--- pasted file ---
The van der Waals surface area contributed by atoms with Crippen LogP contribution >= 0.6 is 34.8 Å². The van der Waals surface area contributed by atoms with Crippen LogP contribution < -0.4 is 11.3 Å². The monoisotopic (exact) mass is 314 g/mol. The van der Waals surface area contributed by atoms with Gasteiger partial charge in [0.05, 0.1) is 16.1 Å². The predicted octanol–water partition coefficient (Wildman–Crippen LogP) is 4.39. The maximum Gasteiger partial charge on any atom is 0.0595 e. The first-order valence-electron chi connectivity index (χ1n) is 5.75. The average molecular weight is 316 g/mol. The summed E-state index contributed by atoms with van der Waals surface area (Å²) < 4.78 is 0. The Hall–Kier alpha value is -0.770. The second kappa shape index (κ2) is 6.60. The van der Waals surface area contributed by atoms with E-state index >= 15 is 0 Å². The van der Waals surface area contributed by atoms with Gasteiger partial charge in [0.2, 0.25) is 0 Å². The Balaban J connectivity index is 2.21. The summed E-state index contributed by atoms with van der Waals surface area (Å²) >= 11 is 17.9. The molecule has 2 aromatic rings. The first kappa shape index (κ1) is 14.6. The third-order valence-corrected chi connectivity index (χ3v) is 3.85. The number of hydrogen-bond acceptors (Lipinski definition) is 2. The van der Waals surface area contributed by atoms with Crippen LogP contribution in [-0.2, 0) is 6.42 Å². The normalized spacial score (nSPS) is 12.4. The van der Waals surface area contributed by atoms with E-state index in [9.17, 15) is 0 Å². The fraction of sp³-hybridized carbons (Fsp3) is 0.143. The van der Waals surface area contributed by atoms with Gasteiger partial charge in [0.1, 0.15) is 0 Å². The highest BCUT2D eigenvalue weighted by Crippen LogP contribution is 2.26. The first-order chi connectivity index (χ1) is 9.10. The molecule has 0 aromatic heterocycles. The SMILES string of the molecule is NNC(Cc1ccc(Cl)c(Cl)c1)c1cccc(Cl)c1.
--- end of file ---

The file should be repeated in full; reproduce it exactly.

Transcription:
The van der Waals surface area contributed by atoms with Crippen LogP contribution >= 0.6 is 34.8 Å². The van der Waals surface area contributed by atoms with Crippen LogP contribution < -0.4 is 11.3 Å². The monoisotopic (exact) mass is 314 g/mol. The van der Waals surface area contributed by atoms with Gasteiger partial charge in [0.05, 0.1) is 16.1 Å². The predicted octanol–water partition coefficient (Wildman–Crippen LogP) is 4.39. The maximum Gasteiger partial charge on any atom is 0.0595 e. The first-order valence-electron chi connectivity index (χ1n) is 5.75. The average molecular weight is 316 g/mol. The summed E-state index contributed by atoms with van der Waals surface area (Å²) < 4.78 is 0. The Hall–Kier alpha value is -0.770. The second kappa shape index (κ2) is 6.60. The van der Waals surface area contributed by atoms with E-state index >= 15 is 0 Å². The van der Waals surface area contributed by atoms with Gasteiger partial charge in [0.2, 0.25) is 0 Å². The Balaban J connectivity index is 2.21. The summed E-state index contributed by atoms with van der Waals surface area (Å²) >= 11 is 17.9. The molecule has 2 aromatic rings. The first kappa shape index (κ1) is 14.6. The third-order valence-corrected chi connectivity index (χ3v) is 3.85. The number of hydrogen-bond acceptors (Lipinski definition) is 2. The van der Waals surface area contributed by atoms with Crippen LogP contribution in [-0.2, 0) is 6.42 Å². The normalized spacial score (nSPS) is 12.4. The van der Waals surface area contributed by atoms with E-state index in [9.17, 15) is 0 Å². The fraction of sp³-hybridized carbons (Fsp3) is 0.143. The van der Waals surface area contributed by atoms with Gasteiger partial charge in [0.1, 0.15) is 0 Å². The highest BCUT2D eigenvalue weighted by Crippen LogP contribution is 2.26. The first-order chi connectivity index (χ1) is 9.10. The molecule has 0 aromatic heterocycles. The SMILES string of the molecule is NNC(Cc1ccc(Cl)c(Cl)c1)c1cccc(Cl)c1.